See and search: six decades of Pennsylvania population shifts

    Click through the slide show above to see the shifts over time. Or zoom and search for a municipality to find its population in a given decade using the interactive maps below.

    The latest U.S. Census numbers show Pennsylvanians are gravitating back toward cities — but that’s after decades of dispersion and clustering in new, smaller population centers.

    Keystone Crossroads pulled the numbers and created a series of maps showing the Commonwealth’s population distribution for each U.S. Census starting in 1960, plus the most recent municipal-level numbers for 2014 released recently.

    Barry Denk, who heads the Center for Rural Pennsylvania, stressed that “one size doesn’t fit all” when it comes to explaining demographic shifts and what they signify about, or for, communities.

    Centralia comes to mind. The city’s hollowing out had less to do with wider economic trends than it did an underground mine fire that made the town uninhabitable. 

    We didn’t get into that level of detail for this initial report. But below each map, we give some context to populations changes from decade to decade by highlighting some broader socioeconomic trends.

    1960

    More than half of Pennsylvania’s population lived in 140 municipalities in 1960. It’s now half living in more than 200, according to Keystone Crossroads’ analysis of Census data.

    The population rose by more than 1 million people during that time. But the gains concentrated in townships, while the Commonwealth’s three dozen largest cities lost more than 1.2 million residents.  

    Suburban flight and sprawl have been national trends, but Pennsylvania is an outlier in some ways.

    Philadelphia’s population dropped by more than 400,000 residents, the steepest national decline aside from Detroit and two New York City boroughs, according to University of Washington professor Richard Morrill’s analysis published by New Geography just after the last Census.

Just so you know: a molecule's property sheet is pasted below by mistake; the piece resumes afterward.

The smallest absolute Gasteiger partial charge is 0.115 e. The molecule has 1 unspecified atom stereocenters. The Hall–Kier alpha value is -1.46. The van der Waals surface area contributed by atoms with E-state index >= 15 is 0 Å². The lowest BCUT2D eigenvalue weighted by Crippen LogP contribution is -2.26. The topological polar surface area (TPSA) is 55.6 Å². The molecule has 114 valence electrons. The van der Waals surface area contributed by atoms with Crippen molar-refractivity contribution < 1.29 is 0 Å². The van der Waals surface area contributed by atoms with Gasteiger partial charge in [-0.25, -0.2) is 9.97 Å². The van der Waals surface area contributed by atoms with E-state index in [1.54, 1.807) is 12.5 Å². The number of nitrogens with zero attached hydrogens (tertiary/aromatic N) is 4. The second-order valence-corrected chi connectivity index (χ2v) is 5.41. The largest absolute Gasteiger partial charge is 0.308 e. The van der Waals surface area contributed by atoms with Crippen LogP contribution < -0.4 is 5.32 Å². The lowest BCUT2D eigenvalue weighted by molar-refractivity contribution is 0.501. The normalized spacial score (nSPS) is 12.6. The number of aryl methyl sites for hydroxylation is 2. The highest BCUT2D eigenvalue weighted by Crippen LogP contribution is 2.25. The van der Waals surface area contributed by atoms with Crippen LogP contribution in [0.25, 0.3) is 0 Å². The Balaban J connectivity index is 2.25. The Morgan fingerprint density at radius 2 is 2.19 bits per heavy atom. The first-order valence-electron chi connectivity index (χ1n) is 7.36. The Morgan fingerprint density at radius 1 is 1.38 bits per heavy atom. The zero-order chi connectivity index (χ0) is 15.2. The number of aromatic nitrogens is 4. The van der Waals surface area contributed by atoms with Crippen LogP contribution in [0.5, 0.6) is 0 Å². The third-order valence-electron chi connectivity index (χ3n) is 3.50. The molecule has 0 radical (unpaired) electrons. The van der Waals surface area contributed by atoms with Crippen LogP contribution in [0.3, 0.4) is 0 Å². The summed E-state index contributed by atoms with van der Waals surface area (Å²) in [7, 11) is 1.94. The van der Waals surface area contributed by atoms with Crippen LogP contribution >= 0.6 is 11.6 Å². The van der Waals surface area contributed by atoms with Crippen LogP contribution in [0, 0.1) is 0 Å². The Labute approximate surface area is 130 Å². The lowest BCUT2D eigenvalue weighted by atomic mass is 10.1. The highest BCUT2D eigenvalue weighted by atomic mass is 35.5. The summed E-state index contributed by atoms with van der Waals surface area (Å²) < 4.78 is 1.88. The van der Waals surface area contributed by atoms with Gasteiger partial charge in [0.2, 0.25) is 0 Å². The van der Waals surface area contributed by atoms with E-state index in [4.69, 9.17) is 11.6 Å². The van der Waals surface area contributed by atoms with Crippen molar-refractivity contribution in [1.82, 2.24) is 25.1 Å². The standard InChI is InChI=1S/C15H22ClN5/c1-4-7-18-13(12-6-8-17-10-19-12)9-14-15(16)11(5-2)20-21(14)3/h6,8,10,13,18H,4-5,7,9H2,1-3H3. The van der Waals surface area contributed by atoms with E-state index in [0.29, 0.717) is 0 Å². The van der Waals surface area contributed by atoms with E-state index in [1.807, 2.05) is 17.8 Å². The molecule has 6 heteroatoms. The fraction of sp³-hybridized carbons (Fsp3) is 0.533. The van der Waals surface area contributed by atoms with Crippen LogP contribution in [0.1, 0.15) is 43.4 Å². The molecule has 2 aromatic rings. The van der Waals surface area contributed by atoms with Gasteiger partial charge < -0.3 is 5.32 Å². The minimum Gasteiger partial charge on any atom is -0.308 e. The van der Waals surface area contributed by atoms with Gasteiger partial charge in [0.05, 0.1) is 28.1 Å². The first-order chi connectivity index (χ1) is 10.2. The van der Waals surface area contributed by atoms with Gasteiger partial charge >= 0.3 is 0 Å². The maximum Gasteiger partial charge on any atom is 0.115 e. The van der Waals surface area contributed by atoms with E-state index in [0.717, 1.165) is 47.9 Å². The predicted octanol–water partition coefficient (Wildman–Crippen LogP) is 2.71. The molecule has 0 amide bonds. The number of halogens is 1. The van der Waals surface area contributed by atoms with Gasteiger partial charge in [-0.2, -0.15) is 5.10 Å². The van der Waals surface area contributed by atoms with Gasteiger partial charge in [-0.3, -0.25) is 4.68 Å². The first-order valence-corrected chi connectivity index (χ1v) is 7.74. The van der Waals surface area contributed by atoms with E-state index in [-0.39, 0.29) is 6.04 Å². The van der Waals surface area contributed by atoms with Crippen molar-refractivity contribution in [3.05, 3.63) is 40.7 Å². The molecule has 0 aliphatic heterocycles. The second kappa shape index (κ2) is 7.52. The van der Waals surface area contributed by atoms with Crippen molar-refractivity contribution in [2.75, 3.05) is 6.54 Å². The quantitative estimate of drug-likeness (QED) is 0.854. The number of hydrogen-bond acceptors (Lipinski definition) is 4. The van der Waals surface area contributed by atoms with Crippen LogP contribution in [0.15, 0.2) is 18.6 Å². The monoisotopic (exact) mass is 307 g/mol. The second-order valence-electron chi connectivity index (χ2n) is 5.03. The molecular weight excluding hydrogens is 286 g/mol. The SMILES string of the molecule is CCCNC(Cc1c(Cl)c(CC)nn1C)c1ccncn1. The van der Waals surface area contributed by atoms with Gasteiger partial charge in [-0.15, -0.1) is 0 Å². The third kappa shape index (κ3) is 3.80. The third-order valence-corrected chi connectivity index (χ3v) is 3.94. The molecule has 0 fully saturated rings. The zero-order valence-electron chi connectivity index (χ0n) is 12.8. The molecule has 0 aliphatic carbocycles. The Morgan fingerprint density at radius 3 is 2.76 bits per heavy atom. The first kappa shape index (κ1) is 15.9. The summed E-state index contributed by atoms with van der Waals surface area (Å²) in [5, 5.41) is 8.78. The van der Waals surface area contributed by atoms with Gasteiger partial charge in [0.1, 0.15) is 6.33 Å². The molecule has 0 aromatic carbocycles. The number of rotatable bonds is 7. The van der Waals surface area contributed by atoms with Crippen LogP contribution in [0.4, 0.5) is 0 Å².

Most of the country’s non-metro counties, however, experienced steady growth — a trend that’s not reflected, or at least is less pronounced or consistent, in Pennsylvania.

    The non-metro areas that lost people during the past 50 years did so at some of the most dramatic rates in the country, attributable to the collapse of the mining industry (as in West Virginia and Kentucky), Morrill says.

    But what about in the meantime? 

    1970

    This is when suburban flight starts showing up in the statistics for Pennsylvania, and nationally.

    New roads and highways help facilitate the move away from urban cores, allowing people to conveniently get to work from the suburbs.

    Housing stock has been increasing since after World War II. By 1975, the Commonwealth’s number of available units has quadrupled, according to Harrisburg-based Tri-County Regional Planning Commission.

    1980

    The 1980 Census shows the beginning of what would be long-term trends: population declines in Western Pennsylvania and increases in the eastern counties. Each region’s respective trend is more pronounced in the south, Denk says.

    The loss of steel, coal and textile industry also prompted people to start to move away from the southwestern corner of the state, in particular, Denk says.

    1990

    Economic globalization helps some U.S. cities to rebound or stabilize after struggling for years with suburban flight and deindustrialization. 

    Philly and Pittsburgh’s loss rates slowed during the 80s — but neither city’s had a Census-documented gain yet.

    2000

    Northeast Pennsylvania is growing. The change is happening in its Pocono region, not urban cores.

    That’s attributable to an influx of former residents of nearby New York City, according to Penn State Professor of Public Policy and Administration Beverly Cigler.

    Primarily, they were retirees. Or people still working, but established enough in their careers that they didn’t have to be physically present in their workplace as frequently, Cigler says.